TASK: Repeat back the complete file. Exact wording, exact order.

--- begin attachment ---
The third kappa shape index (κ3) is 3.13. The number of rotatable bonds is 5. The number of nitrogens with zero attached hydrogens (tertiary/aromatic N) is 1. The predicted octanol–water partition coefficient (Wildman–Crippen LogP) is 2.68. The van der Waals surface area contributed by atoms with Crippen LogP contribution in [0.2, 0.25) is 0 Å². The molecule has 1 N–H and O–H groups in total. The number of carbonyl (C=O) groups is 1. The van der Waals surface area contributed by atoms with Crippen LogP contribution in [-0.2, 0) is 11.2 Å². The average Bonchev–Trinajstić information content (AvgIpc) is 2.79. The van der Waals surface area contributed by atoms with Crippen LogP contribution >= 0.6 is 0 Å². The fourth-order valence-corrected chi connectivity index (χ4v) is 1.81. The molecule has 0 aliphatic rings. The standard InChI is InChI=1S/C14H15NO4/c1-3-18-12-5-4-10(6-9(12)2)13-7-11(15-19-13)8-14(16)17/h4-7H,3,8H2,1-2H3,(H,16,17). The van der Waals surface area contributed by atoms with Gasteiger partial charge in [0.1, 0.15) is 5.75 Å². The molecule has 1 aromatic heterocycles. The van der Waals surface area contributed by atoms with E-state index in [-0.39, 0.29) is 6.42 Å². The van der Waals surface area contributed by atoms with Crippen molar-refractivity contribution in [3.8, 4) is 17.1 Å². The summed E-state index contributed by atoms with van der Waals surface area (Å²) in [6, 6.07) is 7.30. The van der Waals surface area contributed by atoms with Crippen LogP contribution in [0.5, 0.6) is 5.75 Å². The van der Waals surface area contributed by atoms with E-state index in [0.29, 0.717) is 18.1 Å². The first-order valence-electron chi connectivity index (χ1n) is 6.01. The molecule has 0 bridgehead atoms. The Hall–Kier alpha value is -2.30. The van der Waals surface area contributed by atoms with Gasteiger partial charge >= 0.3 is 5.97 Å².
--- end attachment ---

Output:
The third kappa shape index (κ3) is 3.13. The number of rotatable bonds is 5. The number of nitrogens with zero attached hydrogens (tertiary/aromatic N) is 1. The predicted octanol–water partition coefficient (Wildman–Crippen LogP) is 2.68. The van der Waals surface area contributed by atoms with Crippen LogP contribution in [0.2, 0.25) is 0 Å². The molecule has 1 N–H and O–H groups in total. The number of carbonyl (C=O) groups is 1. The van der Waals surface area contributed by atoms with Crippen LogP contribution in [-0.2, 0) is 11.2 Å². The average Bonchev–Trinajstić information content (AvgIpc) is 2.79. The van der Waals surface area contributed by atoms with Crippen LogP contribution >= 0.6 is 0 Å². The fourth-order valence-corrected chi connectivity index (χ4v) is 1.81. The molecule has 0 aliphatic rings. The standard InChI is InChI=1S/C14H15NO4/c1-3-18-12-5-4-10(6-9(12)2)13-7-11(15-19-13)8-14(16)17/h4-7H,3,8H2,1-2H3,(H,16,17). The van der Waals surface area contributed by atoms with Gasteiger partial charge in [0.1, 0.15) is 5.75 Å². The molecule has 1 aromatic heterocycles. The van der Waals surface area contributed by atoms with E-state index in [-0.39, 0.29) is 6.42 Å². The van der Waals surface area contributed by atoms with Crippen molar-refractivity contribution in [3.8, 4) is 17.1 Å². The summed E-state index contributed by atoms with van der Waals surface area (Å²) in [6, 6.07) is 7.30. The van der Waals surface area contributed by atoms with Crippen LogP contribution in [0.5, 0.6) is 5.75 Å². The van der Waals surface area contributed by atoms with E-state index in [0.29, 0.717) is 18.1 Å². The first-order valence-electron chi connectivity index (χ1n) is 6.01. The molecule has 0 bridgehead atoms. The Hall–Kier alpha value is -2.30. The van der Waals surface area contributed by atoms with Gasteiger partial charge >= 0.3 is 5.97 Å².